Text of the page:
• Our Corporate Social Network provides collaborative answers: the Career Development Counselling teams in the 8 regions led by CIBC pool their knowledge in order to support a situation or solve a problem.
  • Distance workshops have been initiated between consultants: small groups that allow for the initiation and pooling of ideas, particularly on capitalising information flows in collaborative spaces.
  • Many government measures have also been put in place in the Covid-19 period: strategic monitoring shared with counsellors and managers, to deliver the most accurate information to employees and self-employed people.
  • Webinars have been organised on a regular basis, providing progress reports and supporting the professionalisation of our counsellors: on average, 2 webinars per week are held by our network of partners, who are always in favour of the approach (Opco - regional Carif - Agefiph - organisations dedicated to business creation/takeover, etc.).

This period has forced an accelerated learning and discovery of digital tools to continue to ensure a quality service for the benefit of users.


3- To date, considering this is a recently implemented service, what impacts, contributions and difficulties have you observed?

Our society has been forced to create new forms of personal and professional organisation, and the Career Development Counselling service is part of this. While the first days of lockdown were devoted to reorganising "home" and "work", the extension of this period has involved a more stabilised organisation for people, where academic, professional and personal schedules are better defined.  The number of requests at the beginning of the service was in sharp decline during the first week of lockdown (16 March) but the appointments made were maintained and conducted remotely. The proposal was well received and the workload plan for the counsellors was maintained for the first 15 days of lockdown. Since then, new requests have been on the rise, although they have not reached the rates recorded prior to the Covid-19 lockdown. Remote support varies greatly from one region to another: the service is in demand in the Region's urban centres (Dijon - Besançon, etc.) and more contrasted in rural areas. Poor digital coverage in some areas, different cultural practices (attributes allocated to face-to-face encounters) or insufficient technical tools partly explain this.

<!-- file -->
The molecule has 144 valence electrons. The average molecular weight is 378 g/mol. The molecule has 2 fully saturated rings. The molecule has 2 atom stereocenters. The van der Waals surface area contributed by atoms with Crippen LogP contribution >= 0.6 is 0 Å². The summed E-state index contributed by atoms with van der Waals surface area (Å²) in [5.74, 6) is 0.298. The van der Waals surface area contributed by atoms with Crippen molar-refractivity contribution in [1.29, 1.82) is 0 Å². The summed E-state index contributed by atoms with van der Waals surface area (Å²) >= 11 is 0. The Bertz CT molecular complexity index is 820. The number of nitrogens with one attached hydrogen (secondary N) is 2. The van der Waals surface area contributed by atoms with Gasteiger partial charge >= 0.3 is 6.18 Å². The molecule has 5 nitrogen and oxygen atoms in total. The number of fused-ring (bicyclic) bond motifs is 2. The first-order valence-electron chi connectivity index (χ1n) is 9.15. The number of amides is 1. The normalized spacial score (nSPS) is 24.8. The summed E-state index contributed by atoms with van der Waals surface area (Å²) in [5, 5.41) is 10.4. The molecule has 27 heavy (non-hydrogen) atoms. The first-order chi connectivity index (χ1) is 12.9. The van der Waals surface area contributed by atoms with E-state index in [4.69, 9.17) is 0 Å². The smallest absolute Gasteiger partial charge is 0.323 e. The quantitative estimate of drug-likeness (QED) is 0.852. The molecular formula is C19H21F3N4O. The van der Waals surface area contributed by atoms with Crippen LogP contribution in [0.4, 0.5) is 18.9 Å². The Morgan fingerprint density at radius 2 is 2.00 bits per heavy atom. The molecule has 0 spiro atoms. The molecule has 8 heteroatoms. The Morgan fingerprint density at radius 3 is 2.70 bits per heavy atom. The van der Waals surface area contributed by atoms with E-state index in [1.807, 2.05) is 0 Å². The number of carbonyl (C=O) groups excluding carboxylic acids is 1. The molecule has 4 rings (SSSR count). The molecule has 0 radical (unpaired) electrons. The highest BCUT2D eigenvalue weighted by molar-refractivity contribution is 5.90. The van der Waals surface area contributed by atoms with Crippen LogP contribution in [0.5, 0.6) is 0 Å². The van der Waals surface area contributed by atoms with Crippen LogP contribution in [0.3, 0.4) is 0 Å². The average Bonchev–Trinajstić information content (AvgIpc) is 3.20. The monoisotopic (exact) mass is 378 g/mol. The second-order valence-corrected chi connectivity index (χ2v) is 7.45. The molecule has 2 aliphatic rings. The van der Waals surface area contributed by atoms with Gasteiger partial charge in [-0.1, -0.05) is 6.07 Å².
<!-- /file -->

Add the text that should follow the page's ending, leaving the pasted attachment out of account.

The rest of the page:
The specifications of Career Development Counselling favour a face-to-face service. Multimodal appointments are nevertheless possible, according to the wishes or level of autonomy of the person as suggested by the decree. We chose a physical presence that meets this challenge (42 locations in Bourgogne Franche Comté). The Covid-19 lockdown has reversed the trend and forced us to rethink our business activities by opting for inventiveness and creativity, particularly in order to respond to the least digitally equipped and most constrained audiences (handicapped, illiterate, digitally illiterate, etc.). CIBC counsellors are trained in the use of a digital learning platform: we are working to develop educational content specific to the Career Development Counselling service.

Synchronous exchanges (telephone - videoconference) are shorter but more numerous. Asynchronous exchanges are also becoming more numerous and richer.

Our information meetings, organised in partnership with the regional Transitions Pro association, are also maintained and conducted remotely.